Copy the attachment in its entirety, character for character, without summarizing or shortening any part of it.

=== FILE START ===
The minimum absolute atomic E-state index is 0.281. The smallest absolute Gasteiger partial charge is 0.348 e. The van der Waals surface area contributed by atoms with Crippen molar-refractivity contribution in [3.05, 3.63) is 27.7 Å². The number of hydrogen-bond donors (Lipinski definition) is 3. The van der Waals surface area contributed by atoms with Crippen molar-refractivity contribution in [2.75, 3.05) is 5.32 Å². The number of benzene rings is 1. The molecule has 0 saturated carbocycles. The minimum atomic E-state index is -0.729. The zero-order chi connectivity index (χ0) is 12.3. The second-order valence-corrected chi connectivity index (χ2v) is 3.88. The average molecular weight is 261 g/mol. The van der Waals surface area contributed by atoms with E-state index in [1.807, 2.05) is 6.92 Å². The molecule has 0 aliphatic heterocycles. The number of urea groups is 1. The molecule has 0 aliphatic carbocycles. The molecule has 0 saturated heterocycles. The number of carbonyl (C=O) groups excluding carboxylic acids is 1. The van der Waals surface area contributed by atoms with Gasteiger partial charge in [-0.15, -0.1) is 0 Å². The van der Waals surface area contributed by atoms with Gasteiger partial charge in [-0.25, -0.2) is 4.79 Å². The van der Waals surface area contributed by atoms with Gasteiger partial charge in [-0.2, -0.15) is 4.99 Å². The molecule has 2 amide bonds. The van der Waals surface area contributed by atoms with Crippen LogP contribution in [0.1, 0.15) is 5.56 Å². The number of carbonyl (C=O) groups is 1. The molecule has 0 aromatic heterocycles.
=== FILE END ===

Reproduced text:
The minimum absolute atomic E-state index is 0.281. The smallest absolute Gasteiger partial charge is 0.348 e. The van der Waals surface area contributed by atoms with Crippen molar-refractivity contribution in [3.05, 3.63) is 27.7 Å². The number of hydrogen-bond donors (Lipinski definition) is 3. The van der Waals surface area contributed by atoms with Crippen molar-refractivity contribution in [2.75, 3.05) is 5.32 Å². The number of benzene rings is 1. The molecule has 0 saturated carbocycles. The minimum atomic E-state index is -0.729. The zero-order chi connectivity index (χ0) is 12.3. The second-order valence-corrected chi connectivity index (χ2v) is 3.88. The average molecular weight is 261 g/mol. The van der Waals surface area contributed by atoms with E-state index in [1.807, 2.05) is 6.92 Å². The molecule has 0 aliphatic heterocycles. The number of urea groups is 1. The molecule has 0 aliphatic carbocycles. The molecule has 0 saturated heterocycles. The number of carbonyl (C=O) groups excluding carboxylic acids is 1. The van der Waals surface area contributed by atoms with Gasteiger partial charge in [-0.15, -0.1) is 0 Å². The van der Waals surface area contributed by atoms with Gasteiger partial charge in [-0.25, -0.2) is 4.79 Å². The van der Waals surface area contributed by atoms with Gasteiger partial charge in [-0.2, -0.15) is 4.99 Å². The molecule has 2 amide bonds. The van der Waals surface area contributed by atoms with Crippen LogP contribution in [0.1, 0.15) is 5.56 Å². The number of carbonyl (C=O) groups is 1. The molecule has 0 aromatic heterocycles.